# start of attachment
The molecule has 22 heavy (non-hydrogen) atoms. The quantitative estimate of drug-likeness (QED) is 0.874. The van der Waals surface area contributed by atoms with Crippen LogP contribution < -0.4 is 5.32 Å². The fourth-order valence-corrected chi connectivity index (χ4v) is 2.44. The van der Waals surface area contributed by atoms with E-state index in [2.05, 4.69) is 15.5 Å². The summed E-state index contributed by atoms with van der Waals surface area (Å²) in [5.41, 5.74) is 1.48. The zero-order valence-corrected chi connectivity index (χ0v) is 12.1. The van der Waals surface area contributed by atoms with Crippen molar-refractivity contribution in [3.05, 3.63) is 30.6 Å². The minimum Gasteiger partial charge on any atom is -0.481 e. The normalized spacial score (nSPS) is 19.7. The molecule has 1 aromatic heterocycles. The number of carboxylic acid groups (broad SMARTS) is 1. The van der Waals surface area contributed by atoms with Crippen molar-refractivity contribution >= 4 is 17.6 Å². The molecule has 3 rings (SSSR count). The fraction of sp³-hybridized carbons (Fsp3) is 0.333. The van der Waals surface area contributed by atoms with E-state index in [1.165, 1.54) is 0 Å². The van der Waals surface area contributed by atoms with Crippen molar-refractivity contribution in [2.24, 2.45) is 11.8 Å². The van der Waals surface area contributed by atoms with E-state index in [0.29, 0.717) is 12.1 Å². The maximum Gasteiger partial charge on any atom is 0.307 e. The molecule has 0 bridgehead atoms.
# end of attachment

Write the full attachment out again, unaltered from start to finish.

The molecule has 22 heavy (non-hydrogen) atoms. The quantitative estimate of drug-likeness (QED) is 0.874. The van der Waals surface area contributed by atoms with Crippen LogP contribution < -0.4 is 5.32 Å². The fourth-order valence-corrected chi connectivity index (χ4v) is 2.44. The van der Waals surface area contributed by atoms with E-state index in [2.05, 4.69) is 15.5 Å². The summed E-state index contributed by atoms with van der Waals surface area (Å²) in [5.41, 5.74) is 1.48. The zero-order valence-corrected chi connectivity index (χ0v) is 12.1. The van der Waals surface area contributed by atoms with Crippen molar-refractivity contribution in [3.05, 3.63) is 30.6 Å². The minimum Gasteiger partial charge on any atom is -0.481 e. The normalized spacial score (nSPS) is 19.7. The molecule has 1 aromatic heterocycles. The number of carboxylic acid groups (broad SMARTS) is 1. The van der Waals surface area contributed by atoms with Crippen molar-refractivity contribution >= 4 is 17.6 Å². The molecule has 3 rings (SSSR count). The fraction of sp³-hybridized carbons (Fsp3) is 0.333. The van der Waals surface area contributed by atoms with E-state index in [1.165, 1.54) is 0 Å². The van der Waals surface area contributed by atoms with Crippen molar-refractivity contribution in [2.24, 2.45) is 11.8 Å². The van der Waals surface area contributed by atoms with E-state index in [0.29, 0.717) is 12.1 Å². The maximum Gasteiger partial charge on any atom is 0.307 e. The molecule has 0 bridgehead atoms.